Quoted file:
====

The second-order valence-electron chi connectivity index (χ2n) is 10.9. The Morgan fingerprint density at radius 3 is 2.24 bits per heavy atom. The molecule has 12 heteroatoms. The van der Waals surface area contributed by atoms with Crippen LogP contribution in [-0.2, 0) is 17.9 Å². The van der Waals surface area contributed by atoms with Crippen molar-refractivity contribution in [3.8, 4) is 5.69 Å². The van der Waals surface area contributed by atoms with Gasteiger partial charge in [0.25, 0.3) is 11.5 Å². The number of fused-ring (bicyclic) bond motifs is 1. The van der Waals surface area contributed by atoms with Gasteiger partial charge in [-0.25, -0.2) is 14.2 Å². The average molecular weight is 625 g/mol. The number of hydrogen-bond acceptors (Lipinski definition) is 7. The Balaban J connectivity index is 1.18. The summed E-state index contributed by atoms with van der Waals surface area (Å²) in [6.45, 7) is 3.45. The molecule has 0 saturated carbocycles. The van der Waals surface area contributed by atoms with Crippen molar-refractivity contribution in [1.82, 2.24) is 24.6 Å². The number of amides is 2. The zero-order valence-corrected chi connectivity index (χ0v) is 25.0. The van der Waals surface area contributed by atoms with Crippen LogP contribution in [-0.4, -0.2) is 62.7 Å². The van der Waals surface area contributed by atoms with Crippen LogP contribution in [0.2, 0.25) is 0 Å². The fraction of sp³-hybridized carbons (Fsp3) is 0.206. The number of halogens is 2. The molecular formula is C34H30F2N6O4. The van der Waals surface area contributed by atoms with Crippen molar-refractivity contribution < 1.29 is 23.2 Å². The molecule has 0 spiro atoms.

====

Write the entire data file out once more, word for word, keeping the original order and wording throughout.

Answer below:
The second-order valence-electron chi connectivity index (χ2n) is 10.9. The Morgan fingerprint density at radius 3 is 2.24 bits per heavy atom. The molecule has 12 heteroatoms. The van der Waals surface area contributed by atoms with Crippen LogP contribution in [-0.2, 0) is 17.9 Å². The van der Waals surface area contributed by atoms with Crippen molar-refractivity contribution in [3.8, 4) is 5.69 Å². The van der Waals surface area contributed by atoms with Gasteiger partial charge in [0.25, 0.3) is 11.5 Å². The number of fused-ring (bicyclic) bond motifs is 1. The van der Waals surface area contributed by atoms with Gasteiger partial charge in [-0.25, -0.2) is 14.2 Å². The average molecular weight is 625 g/mol. The number of hydrogen-bond acceptors (Lipinski definition) is 7. The Balaban J connectivity index is 1.18. The summed E-state index contributed by atoms with van der Waals surface area (Å²) in [6.45, 7) is 3.45. The molecule has 0 saturated carbocycles. The van der Waals surface area contributed by atoms with Crippen molar-refractivity contribution in [1.82, 2.24) is 24.6 Å². The number of amides is 2. The zero-order valence-corrected chi connectivity index (χ0v) is 25.0. The van der Waals surface area contributed by atoms with Crippen LogP contribution in [-0.4, -0.2) is 62.7 Å². The van der Waals surface area contributed by atoms with Crippen LogP contribution in [0.2, 0.25) is 0 Å². The fraction of sp³-hybridized carbons (Fsp3) is 0.206. The number of halogens is 2. The molecular formula is C34H30F2N6O4. The van der Waals surface area contributed by atoms with Crippen molar-refractivity contribution < 1.29 is 23.2 Å². The molecule has 0 spiro atoms.